In September 2017, the judge’s neighbors found a bullet inside their apartment and contacted the police.  When detectives went to the judge’s apartment, he initially told them that a hole in his wall had been caused by a screwdriver.  After the detectives told him that his neighbors had found a bullet, the judge suggested that his son may have accidentally fired a bullet through the wall.  On further questioning, the judge admitted that he had accidentally discharged a firearm and that the bullet had gone through the wall.

At the hearing before the Commission, the detectives testified that the judge’s admission came after they had interviewed him for at least 15 minutes.  The judge initially claimed that he had immediately told the detectives that the hole was from a bullet and denied blaming a screwdriver or his son.  The judge then testified that, although a screwdriver had been his first explanation, he had admitted only a few seconds later that he had fired a bullet through the wall.

The Commission found that the detectives were “credible, believable, and . . . had no basis for any bias,” and that the judge’s “testimony was not credible, not believable, and not truthful.”  The Commission emphasized that, although firing the bullet through the wall was not related to the judge’s duties, his “response to the incident was unacceptable for an officer of the court.”

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The Illinois Commission removed a second judge for failing to disclose information relevant to the investigation of a homicide and providing false statements when questioned by police detectives.  In re Duebbert, Order (Illinois Courts Commission January 10, 2020).

Duebbert met David Fields in 2013, before he was a judge, and they developed and maintained a close personal relationship.  In 2015, Fields pled guilty to aggravated assault on a pregnant person and was incarcerated.  While Fields was incarcerated, Duebbert and Fields remained in contact through telephone calls, written correspondence, and the judge’s personal and attorney visits.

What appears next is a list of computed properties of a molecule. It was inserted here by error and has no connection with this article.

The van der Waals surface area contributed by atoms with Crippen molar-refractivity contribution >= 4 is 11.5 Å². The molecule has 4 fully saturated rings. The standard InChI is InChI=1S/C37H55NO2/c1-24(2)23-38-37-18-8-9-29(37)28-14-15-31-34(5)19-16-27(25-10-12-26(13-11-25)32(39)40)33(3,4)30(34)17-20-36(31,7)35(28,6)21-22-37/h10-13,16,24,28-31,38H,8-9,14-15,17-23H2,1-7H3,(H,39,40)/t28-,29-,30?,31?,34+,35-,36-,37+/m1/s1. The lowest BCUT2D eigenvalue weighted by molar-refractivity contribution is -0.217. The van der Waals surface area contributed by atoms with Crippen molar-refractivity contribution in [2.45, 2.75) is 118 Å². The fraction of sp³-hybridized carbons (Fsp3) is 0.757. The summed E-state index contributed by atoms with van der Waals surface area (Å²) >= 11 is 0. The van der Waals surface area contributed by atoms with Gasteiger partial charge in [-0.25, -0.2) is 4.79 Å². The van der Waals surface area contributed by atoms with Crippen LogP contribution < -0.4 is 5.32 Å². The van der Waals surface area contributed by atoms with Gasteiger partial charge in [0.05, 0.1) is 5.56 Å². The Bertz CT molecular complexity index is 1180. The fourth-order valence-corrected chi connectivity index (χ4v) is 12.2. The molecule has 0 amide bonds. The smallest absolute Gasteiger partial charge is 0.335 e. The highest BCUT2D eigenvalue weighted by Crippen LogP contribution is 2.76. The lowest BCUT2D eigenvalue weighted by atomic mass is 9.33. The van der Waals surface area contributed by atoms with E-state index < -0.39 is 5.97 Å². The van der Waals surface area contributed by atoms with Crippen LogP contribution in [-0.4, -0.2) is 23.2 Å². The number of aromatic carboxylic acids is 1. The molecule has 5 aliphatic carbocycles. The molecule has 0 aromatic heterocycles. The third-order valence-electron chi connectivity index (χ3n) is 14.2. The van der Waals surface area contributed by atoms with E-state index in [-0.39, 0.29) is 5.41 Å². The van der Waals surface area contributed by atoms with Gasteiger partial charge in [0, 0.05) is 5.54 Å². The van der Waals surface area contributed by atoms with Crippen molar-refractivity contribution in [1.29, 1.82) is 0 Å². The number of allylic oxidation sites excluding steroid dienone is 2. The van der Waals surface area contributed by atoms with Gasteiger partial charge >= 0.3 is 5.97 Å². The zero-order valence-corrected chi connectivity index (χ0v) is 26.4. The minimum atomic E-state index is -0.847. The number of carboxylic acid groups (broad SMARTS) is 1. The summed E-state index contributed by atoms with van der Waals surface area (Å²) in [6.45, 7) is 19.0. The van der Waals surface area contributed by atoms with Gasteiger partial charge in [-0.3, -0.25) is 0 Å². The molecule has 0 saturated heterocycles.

On October 24, 2016, Fields was released on mandatory supervision.  On November 4, Fields moved into the judge’s home.  On November 8, Duebbert was elected judge.  On December 2, Fields moved back to his mother’s home.  On December 5, Duebbert was sworn in as a judge.

On December 29, the judge and Fields exchanged texts; Fields used a cell phone with a 650 area code that was in the judge’s name and that the judge had given him to use several times, including earlier that day.

Early the next morning, December 30, Carl Silas was murdered.

Later that morning, Fields called the judge; their conversation lasted just over 3 minutes.  By noon, the judge knew that Field was a suspect in Silas’s murder.

That afternoon, 2 state police officers investigating the murder interviewed the judge at his home.  The officers asked the judge about his firearms and the 650 phone.  The interview was recorded.

In the discipline proceedings, the officers testified that, when they asked who had the 650 phone, the judge said that Fields had given it back to him in late November or early December and did not tell them that he had returned the phone to Fields the night before, that Fields had used that phone to text him the night before, or that he had received a phone call from Fields earlier that day.  The judge told the officers more than once that “if” he heard from Fields, he would tell Fields to turn himself in to the police.

The Commission found that the detectives’ testimony was credible, believable, and without bias.  The Commission rejected the judge’s testimony that he had told the detectives about his texts and phone call with Fields during an alleged off-camera interview and found that his testimony was “seriously wanting and unworthy of any belief” and that his arguments were “insulting and disturbing” from a former defense attorney and elected judicial officer.